Clinical Question: In patients with ulcerative colitis currently in remission, is the probiotic Escherichia coli Nissle 1917 as effective as standard treatment to prevent relapse?
Setting: Outpatient (any)
Study Design: Randomized controlled trial (double-blinded)
Synopsis: Probiotics are live, nonpathogenic microorganisms used to alter the microbial balance in the intestinal tract. Although most probiotics are gram-positive species (e.g., Lactobacillus species),E. coli Nissle 1917 is a gram-negative probiotic of a different strain than toxic E. coli that may work by causing an immune response or preventing invasion of other bacteria.
In this trial, the investigators enrolled 327 patients with ulcerative colitis in remission who had a history of at least two acute attacks. Patients were assigned to receive E. coli Nissle 1917 probiotic in a dosage of 200 mg once daily or controlled-release mesalamine (called mesalazine everywhere but in the United States) three times daily for 12 months. The patients were examined once a month for three months, then every three months for the remainder of the study.
The investigators incorrectly entered or failed to follow up with 32 percent of the patients. Dropouts were common; by the end of the study, 50 percent of patients receiving E. coli Nissle 1917 and 43 percent of patients receiving mesalamine had discontinued therapy because of various problems or protocol violations. The authors did not mention whether additional therapy could be used or how acute relapse was managed, although they prohibited patients from using antibiotics, sulfonamides, or steroids at entry to the study.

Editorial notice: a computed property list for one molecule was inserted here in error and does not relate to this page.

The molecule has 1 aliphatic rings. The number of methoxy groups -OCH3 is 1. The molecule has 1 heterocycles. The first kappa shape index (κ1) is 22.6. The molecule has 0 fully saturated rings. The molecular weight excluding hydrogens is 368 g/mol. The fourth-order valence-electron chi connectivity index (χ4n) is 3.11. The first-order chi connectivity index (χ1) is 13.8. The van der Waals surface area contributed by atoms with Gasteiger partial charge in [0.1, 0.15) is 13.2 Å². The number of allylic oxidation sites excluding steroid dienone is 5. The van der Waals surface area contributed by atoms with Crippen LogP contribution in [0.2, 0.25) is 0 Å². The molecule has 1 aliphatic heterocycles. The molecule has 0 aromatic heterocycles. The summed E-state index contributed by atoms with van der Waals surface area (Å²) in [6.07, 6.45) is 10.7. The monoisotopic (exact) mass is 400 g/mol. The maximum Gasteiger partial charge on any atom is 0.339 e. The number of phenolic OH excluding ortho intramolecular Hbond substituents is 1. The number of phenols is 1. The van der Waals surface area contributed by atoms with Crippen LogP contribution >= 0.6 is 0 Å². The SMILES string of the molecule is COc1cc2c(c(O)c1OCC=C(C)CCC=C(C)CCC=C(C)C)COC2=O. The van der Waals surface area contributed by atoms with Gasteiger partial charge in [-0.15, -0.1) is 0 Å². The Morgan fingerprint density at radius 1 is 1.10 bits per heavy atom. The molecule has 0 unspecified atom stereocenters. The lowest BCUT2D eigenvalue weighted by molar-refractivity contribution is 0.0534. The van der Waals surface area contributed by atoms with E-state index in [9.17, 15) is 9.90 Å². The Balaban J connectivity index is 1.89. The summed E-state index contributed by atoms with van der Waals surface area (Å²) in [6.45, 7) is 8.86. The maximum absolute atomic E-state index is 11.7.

The main outcome was the number of patients experiencing a relapse during the 12 months of the study, as measured by an undescribed clinical activity index. In patients who maintained therapy (per-protocol analysis), 36.4 percent of the patients in the E. coli Nissle 1917 group relapsed compared with 33.9 percent of patients receiving mesalamine. Relapse rates were similar between the groups when using intention-to-treat analysis (45.1 versus 37.0 percent). Discontinuation rates because of adverse effects were similar in the two groups. The study had a power of 20 percent to find at least a 20 percent difference (not a 20 percentage-point difference) in the rate of relapse, if one exists.
Bottom Line: Treating ulcerative colitis with the probiotic E. coli Nissle 1917 is as effective as prophylactic mesalamine in the prevention of relapse. No commercially available products containing this nonpathogenic bacteria were located, and the strain (Nissle 1917) is crucial. (Level of Evidence: 1b–)